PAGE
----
In the final days of the campaign in Ohio, the stops have been pulled out in the scramble to eke out a win. And that means one super PAC calling on African Americans to vote against President Obama because Abraham Lincoln freed the slaves.
Cable viewers in several markets across the state are being treated to ads by an obscure self-described "alternative conservative" super PAC called the Empower Citizens Network. One of the group's ads accuses Obama and Democrats of imploding the economy by forcing mortgage companies to lend to "unqualified borrowers" while the Soviet national anthem plays. Another promises welfare recipients that "Republicans can save your money source" by reducing regulations on business.
And then there's the ad which one viewer told TPM is airing in the Columbus area on cable. Our source caught it a couple of times on MSNBC. That ad is the Empower Citizens Network spot that tells African Americans it's a "lie" that Democrats support them and cites the Emancipation Proclamation as evidence.
Details on Empower Citizens Network are sketchy. It was formed in June, according to its FEC filing, but its quarterly filings in July and October showed the group had neither raised nor spent any money. FEC filings made by the group last week (here and here) show it spending about $98,000 on campaign advertising in Ohio, mostly for newspaper ads.
Documents filed by the group with Time Warner Cable in Ohio identified Akron-area financial planner Bob Warther as the point of contact for Empower Citizens Network. Warther is listed as the group's treasurer in FEC filings (although it is spelled "Walther" in one letter to the FEC that he signed). Warther's office referred questions about the super PAC to Lance Davis at Akron-based Universal Marketing Industries. Davis did not respond to multiple requests for comment.
The newspaper ad taken out by Empower Citizens Network was similarly over-the-top, as described by the Toledo Blade:
Among the claims made by the ad is that the Obamas throw lavish parties at the White House for "socialist friends" that include flying in $100-per-pound Kobe beef from Japan; the President's $800 billion stimulus did not produce any net jobs, and that "this deep recession was not caused by the Bush tax cuts, Republican lax regulation, or Wall Street greed."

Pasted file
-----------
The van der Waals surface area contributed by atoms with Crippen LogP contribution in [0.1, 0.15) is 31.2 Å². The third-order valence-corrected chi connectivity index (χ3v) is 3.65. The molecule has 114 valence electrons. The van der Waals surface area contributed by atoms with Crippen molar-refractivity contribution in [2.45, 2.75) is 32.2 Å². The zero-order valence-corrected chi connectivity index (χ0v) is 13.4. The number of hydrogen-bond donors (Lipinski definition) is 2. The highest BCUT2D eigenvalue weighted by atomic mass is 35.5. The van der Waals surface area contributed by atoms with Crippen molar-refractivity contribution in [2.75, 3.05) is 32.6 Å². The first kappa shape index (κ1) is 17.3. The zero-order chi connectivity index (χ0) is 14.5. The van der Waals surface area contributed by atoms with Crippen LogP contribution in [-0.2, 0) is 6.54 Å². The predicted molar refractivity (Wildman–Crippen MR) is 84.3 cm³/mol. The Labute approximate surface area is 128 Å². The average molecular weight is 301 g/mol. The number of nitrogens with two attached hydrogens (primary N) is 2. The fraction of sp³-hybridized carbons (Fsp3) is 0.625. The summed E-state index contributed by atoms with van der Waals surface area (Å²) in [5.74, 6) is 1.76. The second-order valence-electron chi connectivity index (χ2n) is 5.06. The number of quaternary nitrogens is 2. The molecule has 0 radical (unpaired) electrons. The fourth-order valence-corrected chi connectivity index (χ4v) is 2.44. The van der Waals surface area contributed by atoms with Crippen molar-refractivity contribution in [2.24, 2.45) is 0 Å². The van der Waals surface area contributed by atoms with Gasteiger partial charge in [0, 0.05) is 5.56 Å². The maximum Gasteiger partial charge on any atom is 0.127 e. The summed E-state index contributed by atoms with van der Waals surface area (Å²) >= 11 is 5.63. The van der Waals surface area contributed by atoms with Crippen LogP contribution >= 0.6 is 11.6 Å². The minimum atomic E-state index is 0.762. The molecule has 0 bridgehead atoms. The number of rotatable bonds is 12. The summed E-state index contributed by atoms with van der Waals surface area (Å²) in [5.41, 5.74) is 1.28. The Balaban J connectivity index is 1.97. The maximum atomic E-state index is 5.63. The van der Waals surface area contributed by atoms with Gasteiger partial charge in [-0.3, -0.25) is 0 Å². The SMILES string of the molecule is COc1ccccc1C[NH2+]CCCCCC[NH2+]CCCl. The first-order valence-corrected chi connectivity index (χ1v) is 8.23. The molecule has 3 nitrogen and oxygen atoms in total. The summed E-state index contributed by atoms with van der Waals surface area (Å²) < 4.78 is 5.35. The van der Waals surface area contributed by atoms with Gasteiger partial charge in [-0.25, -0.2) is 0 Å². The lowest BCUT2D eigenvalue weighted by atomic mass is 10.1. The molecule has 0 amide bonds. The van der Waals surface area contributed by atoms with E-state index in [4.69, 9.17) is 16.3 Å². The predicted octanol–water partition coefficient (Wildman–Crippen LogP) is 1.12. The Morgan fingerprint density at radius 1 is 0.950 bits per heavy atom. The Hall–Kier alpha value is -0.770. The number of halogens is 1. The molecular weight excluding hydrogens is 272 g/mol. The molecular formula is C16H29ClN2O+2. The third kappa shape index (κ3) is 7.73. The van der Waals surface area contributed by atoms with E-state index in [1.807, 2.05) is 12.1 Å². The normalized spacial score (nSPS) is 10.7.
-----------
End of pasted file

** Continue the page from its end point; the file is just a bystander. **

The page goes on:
Empower Citizens Network's TV ad is one of a group that have emerged on the scene in the closing days of the election in Ohio, according to Kathy Kiley, who studies political ad buys at the Sunlight Foundation.
"They're a late spender, part of the October Surprise Club," she said. Public records on file with Time Warner show all of Empower Citizens Network's ad buys have been placed to cover the last week of the election.
The Empower Citizens Network ad uses some old Republican rhetoric to try and earn African American support for the GOP. "Republicans passed the Civil Rights Act while Democrats opposed it," the narrator says at one point in the Empower Citizens Network ad.
Many African American Republicans will say their party still hasn't figured out how to expand its support among black voters. John Sununu, a prominent surrogate for Mitt Romney, recently posited the Colin Powell only endorsed Obama because he's black. In Florida, a move by the Republican-led state government to eliminate early voting on the Sunday before Election Day was seen by African American churches as aimed squarely at them.
Smaller ad buys targeted at African Americans by Republicans are not only limited to Empower Citizens Network. A super PAC named Pivot Point put an ad on BET in Cleveland and Seattle this month featuring an African American calling Obama's support for same-sex marriage "a slap in the face."
Polls show African American voters have yet to be convinced the GOP is the party for them. The PollTracker Average shows Obama leading Mitt Romney by a margin of 92 to 5.5 among African American voters. African Americans voters are overwhelmingly registered Democratic, a split that's held for decades.
- Politics & Government
- President Obama
- African Americans